On top of the tensions that inevitably arise when a deputy has a tendency to upstage his boss, there’s also a misalignment of Clegg and Cbale’s interests in the event of a hung parliament. For Cable, who will be 67 when the new parliament convenes, a hung parliament is probably his last chance of being a minister. Cable seems keen on the idea. Indeed, his enthusiasm for briefing the newspapers about the prospect of him being Chancellor in a hung parliament has already led to him having to apologise to the permanent secretary of the Treasury for misrepresenting a meeting he had with him.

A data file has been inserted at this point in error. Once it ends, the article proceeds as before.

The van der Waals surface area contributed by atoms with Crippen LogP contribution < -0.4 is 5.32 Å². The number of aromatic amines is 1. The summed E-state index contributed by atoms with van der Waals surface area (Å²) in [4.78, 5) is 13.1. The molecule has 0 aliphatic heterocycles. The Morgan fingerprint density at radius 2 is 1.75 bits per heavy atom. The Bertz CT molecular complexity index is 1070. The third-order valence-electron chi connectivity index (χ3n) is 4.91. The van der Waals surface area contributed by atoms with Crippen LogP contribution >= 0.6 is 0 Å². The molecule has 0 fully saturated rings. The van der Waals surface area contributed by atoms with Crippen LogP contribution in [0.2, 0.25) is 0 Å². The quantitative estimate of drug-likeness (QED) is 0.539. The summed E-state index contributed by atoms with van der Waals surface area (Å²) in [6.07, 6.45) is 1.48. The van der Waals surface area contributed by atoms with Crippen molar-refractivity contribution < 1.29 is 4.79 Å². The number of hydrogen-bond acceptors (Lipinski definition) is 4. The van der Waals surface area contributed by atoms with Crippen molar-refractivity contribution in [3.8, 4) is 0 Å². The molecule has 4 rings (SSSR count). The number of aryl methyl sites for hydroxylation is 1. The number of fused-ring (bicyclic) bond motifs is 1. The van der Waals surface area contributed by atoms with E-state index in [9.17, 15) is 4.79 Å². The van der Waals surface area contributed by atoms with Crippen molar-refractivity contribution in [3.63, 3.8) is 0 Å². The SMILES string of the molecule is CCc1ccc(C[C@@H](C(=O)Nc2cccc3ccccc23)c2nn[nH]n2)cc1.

By contrast, the 43 year old Clegg loathes all the talk of coalitions. The one time he got testy in his interview with The Spectator was when we pressed him on what he would do in the event of a hung parliament. Clegg, if he plays his cards right, could have twenty years ahead of him as leader of the Lib Dems. So preserving his and his party’s reputation for independence is more important to him than getting his hands on a Red Box.